By declaring that the statute reaches the classroom, and advising that certain ways faculty might teach and discuss difficult topics could violate state law, ISU essentially told its faculty hoping to teach about race or gender to self-censor. 

While pleased that ISU updated its FAQ and took out the most egregious example of self-censorship, FIRE remains concerned that ISU’s interpretation of the legislation has already produced a chilling effect on faculty speech. Further, its insistence that the law applies to classroom discussions at all — presumably reaching even passing references to prohibited “concepts” if they are not germane to the class — inappropriately invades classroom discussion, which the law does not require. As FIRE’s letter explained, if the law were applied to the classroom, it would limit a large range of protected speech. 

“As long as Iowa State insists that this law can be applied to the classroom in any capacity — and insists that the First Amendment does not protect academic freedom — faculty will have reason to be concerned that administrators might use the statute to improperly scrutinize their teaching methods,” said Steinbaugh. “FIRE will be watching to make sure that ISU not only follows their updated guidelines, but refuses to chill any germane classroom discussion of race or gender.”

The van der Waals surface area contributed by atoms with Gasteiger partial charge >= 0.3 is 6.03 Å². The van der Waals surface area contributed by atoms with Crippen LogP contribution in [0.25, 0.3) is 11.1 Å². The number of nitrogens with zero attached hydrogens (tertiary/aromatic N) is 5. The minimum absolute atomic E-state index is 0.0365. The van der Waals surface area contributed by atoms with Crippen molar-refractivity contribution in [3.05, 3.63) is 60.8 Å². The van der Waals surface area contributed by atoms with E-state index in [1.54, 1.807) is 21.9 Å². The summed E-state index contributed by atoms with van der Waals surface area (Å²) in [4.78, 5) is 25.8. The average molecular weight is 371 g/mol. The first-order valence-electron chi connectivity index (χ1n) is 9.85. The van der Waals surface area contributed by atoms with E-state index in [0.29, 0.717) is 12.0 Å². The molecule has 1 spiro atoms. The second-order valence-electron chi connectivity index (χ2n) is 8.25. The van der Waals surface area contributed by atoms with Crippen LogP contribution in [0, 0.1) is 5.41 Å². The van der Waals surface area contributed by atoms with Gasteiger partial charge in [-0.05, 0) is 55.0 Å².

Faculty members at ISU — or in any state that has adopted similar legislation — are encouraged to contact FIRE if they’re required to change their teaching because of these laws or their institution’s implementation of them.

The Foundation for Individual Rights in Education (FIRE) is a nonpartisan, nonprofit organization dedicated to defending and sustaining the individual rights of students and faculty members at America’s colleges and universities. These rights include freedom of speech, freedom of association, due process, legal equality, religious liberty, and sanctity of conscience — the essential qualities of liberty.


Katie Kortepeter, Media Relations Associate, FIRE: 215-717-3473;